I guess, sometimes, acceptance of facts and bending over to take a bow only serve to make one humbler, and wiser. I will try to find out if that's true. And I will try to swallow my pride in the meantime. I assume I stopped writing, for some time, because I found it hard to digest criticism in the guise it was dished out to me. Someone even went ahead and said that it was a cheap publicity gimmick to increase the dwindling number of readers. Gimmicks for a damn blog? What next? I do not even know how to respond to such a vile comment. So I will refrain from retaliating.

The Writing. Someone said it was too inane, others found it lacking quality, while the majority just stopped giving a damn. I decided to give it all a break. And I had meant it to be for good. Perhaps I was foolish and, yes, naive. But maybe I have realized that none of that should stop me from doing something I like much more than a lot of other important things. At the same time it dawned that while writing, it is very important to be honest in depicting the emotions we talk about. I am going to search for that honesty. Give it a try again. Strive for the benchmark. I hope for the best.

In case you didn't understand this, do not worry. You probably were never meant to :)

He felt the ink of her name, gradually moving his fingertips over the word and smoothening out the rough edges of the letters. They shifted uneasily in their slumber, not wanting to be disturbed. However, he continued stroking them, just like he would have petted his cat. This time they purred in approval. He smiled and let the reverie take reign of his senses.

He tried to imagine what she would have been like in a different life. In another universe. Perhaps he believed that if he could feel her soul through her name, he would be able to rid himself of all the preconditioning that had accumulated like soot over his instincts. In this parallel universe, he would be one with her, with none of the inhibitions camouflaging his affections. His passion would not be mellowed or reserved, but pure and unbridled. She would be his consort and he her lord, he thought, giving an almost divine touch to his itinerant feelings. Surprising himself with his own eccentricities, he began to whisper to her name, half excepting it to come alive any moment and begin telling its tale.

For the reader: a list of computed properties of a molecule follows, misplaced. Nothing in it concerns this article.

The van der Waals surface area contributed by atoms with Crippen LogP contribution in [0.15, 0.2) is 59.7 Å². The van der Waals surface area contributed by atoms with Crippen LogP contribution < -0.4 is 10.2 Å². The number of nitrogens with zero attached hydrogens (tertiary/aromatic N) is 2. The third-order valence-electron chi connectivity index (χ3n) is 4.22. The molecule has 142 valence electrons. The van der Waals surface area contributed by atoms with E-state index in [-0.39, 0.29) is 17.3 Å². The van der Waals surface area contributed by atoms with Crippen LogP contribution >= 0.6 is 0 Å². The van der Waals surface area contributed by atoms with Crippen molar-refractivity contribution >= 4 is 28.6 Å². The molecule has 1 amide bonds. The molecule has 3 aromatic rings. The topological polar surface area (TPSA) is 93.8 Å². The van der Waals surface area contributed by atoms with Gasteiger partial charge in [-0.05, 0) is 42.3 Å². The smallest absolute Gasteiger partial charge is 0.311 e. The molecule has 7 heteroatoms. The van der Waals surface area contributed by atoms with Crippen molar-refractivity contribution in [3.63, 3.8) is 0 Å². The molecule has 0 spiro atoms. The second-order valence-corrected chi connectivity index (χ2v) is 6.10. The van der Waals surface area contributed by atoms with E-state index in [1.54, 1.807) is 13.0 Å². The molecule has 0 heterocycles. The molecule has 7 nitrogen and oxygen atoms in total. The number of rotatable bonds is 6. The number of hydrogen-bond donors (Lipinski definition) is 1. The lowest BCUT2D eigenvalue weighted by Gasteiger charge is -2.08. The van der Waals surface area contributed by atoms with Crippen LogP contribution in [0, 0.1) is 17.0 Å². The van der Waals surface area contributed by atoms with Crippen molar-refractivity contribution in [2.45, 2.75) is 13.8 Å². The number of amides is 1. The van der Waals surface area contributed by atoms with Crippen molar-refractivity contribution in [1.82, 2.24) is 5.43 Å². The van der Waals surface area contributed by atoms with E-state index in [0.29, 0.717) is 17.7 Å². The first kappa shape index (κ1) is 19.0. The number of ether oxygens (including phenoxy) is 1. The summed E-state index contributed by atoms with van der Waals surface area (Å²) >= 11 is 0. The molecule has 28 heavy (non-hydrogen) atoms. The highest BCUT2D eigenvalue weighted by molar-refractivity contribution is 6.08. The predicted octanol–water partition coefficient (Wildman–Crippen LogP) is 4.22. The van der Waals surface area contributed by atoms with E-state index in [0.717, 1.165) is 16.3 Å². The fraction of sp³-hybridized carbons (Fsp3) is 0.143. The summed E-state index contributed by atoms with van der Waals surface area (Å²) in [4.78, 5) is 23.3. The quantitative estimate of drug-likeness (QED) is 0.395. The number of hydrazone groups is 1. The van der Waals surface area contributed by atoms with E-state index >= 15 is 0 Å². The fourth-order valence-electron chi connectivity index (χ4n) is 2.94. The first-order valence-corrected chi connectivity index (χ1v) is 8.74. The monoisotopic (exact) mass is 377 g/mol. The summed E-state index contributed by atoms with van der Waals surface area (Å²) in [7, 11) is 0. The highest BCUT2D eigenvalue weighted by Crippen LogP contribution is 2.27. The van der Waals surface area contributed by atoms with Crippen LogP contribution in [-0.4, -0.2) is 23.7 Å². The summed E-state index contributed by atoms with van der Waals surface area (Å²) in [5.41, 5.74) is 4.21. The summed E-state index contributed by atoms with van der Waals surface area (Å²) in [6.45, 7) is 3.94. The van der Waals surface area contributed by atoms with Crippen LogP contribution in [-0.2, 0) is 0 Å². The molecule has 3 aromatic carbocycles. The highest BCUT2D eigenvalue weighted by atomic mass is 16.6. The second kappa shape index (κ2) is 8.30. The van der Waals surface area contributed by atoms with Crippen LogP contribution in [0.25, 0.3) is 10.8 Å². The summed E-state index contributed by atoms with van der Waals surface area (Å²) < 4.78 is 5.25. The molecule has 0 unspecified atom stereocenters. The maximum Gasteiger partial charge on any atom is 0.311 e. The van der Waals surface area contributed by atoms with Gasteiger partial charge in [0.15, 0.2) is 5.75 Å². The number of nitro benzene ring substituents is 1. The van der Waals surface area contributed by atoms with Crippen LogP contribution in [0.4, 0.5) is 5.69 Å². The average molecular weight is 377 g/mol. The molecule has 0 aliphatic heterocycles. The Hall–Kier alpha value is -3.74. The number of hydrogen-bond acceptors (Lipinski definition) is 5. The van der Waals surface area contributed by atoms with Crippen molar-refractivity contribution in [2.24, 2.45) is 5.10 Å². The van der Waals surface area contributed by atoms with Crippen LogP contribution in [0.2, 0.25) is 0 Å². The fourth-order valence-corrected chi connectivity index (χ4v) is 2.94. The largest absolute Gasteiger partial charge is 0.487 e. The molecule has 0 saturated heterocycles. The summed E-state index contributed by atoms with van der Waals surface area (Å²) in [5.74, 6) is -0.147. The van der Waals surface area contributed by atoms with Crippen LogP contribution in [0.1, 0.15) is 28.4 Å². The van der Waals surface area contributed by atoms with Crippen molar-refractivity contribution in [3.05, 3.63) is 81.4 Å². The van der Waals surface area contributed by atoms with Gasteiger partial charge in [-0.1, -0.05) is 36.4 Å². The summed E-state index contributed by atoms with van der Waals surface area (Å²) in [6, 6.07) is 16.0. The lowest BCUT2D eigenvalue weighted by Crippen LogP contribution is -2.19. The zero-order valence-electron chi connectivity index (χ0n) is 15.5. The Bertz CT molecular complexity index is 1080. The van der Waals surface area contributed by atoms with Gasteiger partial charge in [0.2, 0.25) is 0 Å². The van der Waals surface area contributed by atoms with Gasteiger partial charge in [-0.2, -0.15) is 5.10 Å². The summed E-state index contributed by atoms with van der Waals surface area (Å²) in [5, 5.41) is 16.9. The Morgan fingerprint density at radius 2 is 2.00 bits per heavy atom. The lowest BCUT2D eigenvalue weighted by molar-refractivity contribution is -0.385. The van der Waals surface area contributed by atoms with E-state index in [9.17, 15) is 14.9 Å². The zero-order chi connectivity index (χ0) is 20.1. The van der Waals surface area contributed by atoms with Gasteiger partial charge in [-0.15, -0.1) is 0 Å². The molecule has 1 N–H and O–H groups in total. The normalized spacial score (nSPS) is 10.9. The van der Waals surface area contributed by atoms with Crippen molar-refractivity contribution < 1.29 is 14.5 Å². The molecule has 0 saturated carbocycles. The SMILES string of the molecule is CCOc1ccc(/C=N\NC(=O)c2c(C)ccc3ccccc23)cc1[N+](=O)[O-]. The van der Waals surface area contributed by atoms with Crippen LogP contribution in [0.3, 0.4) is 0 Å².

For a second, the alphabets did not feel right. They were dead and callous. How could they tell him about her lively past? How could they talk of her ravishing beauty, or her vivacity for that matter? The color of the ink did nothing to help matters. It was jet black. So offensively monotonous. He hesitated in feeling them, as if the pristine beauty of her name had somehow been corrupted by writing it down. Then his curiosity got the better of him and he relapsed into the daydream.

He called out to the well formed shapes gracing the ruled pages, just like a tantrik mumbling his incantations. Slowly, he saw them shed their shyness. One by one, they started jiggling their toes, shaking off the dirt that had accumulated over the decades. They blinked in surprise when they saw who had summoned them. Then they chuckled with delight at the prospect of the sacrilege they would incite. Finally they gathered round and began.

Did her hair curl cheerfully over her forehead? Is that what the k told him? “Did the illimitable love in her eyes show so conspicuously even then?” he asked an a matter-of-factly. And her lips? What about those lips? Did they convey an unfulfilled longing? Or were they much too innocent to give away any telling signs? Her lissome figure? Had it only accentuated with age? What about her bosom? Was it just as comfortable as it seemed now? The s preferred to keep quiet this time. Each time he asked them the questions, they giggled mischievously, never giving away too much. They were aware of the repercussions their answers. Eventually, he got tired of the game, accusing the name of cheating on him. Akanksha just shrugged off and went into hiding in the pages. Realizing the ramifications of his misdemeanor, he called out to Akanksha, cajoling, pleading, and even begging. But it had already vowed to never again tell him the story of its bearer.

He looked at those letters again, now as lifeless as the dust that had once again settled on them. He looked at them wistfully, hoping they would someday complete their tale.

“Ritwick”, he heard his mother call out. He hastily shut the covers of her journal and slid it back into place, as if it had never been touched. As if its confines had never been defiled.